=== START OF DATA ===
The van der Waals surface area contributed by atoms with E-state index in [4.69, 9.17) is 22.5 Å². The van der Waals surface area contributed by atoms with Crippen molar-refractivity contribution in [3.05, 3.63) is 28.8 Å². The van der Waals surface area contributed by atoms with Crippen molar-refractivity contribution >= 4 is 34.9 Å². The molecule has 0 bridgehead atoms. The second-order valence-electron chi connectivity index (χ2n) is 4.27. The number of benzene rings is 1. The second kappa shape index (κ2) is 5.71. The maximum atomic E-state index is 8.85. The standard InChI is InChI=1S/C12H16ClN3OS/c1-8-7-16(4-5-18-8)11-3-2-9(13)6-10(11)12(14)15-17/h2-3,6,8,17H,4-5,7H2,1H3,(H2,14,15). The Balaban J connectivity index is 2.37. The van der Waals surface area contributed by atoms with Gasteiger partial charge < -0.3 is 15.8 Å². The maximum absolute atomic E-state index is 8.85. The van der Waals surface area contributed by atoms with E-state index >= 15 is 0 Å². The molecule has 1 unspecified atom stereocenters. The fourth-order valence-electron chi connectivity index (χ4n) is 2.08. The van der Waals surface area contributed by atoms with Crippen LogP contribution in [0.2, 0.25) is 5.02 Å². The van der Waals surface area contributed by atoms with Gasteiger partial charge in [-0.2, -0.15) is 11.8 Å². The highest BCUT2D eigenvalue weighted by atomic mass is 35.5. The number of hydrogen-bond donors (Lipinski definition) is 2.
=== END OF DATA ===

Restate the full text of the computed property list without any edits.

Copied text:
The van der Waals surface area contributed by atoms with E-state index in [4.69, 9.17) is 22.5 Å². The van der Waals surface area contributed by atoms with Crippen molar-refractivity contribution in [3.05, 3.63) is 28.8 Å². The van der Waals surface area contributed by atoms with Crippen molar-refractivity contribution >= 4 is 34.9 Å². The molecule has 0 bridgehead atoms. The second-order valence-electron chi connectivity index (χ2n) is 4.27. The number of benzene rings is 1. The second kappa shape index (κ2) is 5.71. The maximum atomic E-state index is 8.85. The standard InChI is InChI=1S/C12H16ClN3OS/c1-8-7-16(4-5-18-8)11-3-2-9(13)6-10(11)12(14)15-17/h2-3,6,8,17H,4-5,7H2,1H3,(H2,14,15). The Balaban J connectivity index is 2.37. The van der Waals surface area contributed by atoms with Gasteiger partial charge < -0.3 is 15.8 Å². The maximum absolute atomic E-state index is 8.85. The van der Waals surface area contributed by atoms with E-state index >= 15 is 0 Å². The molecule has 1 unspecified atom stereocenters. The fourth-order valence-electron chi connectivity index (χ4n) is 2.08. The van der Waals surface area contributed by atoms with Crippen LogP contribution in [0.2, 0.25) is 5.02 Å². The van der Waals surface area contributed by atoms with Gasteiger partial charge in [-0.2, -0.15) is 11.8 Å². The highest BCUT2D eigenvalue weighted by atomic mass is 35.5. The number of hydrogen-bond donors (Lipinski definition) is 2.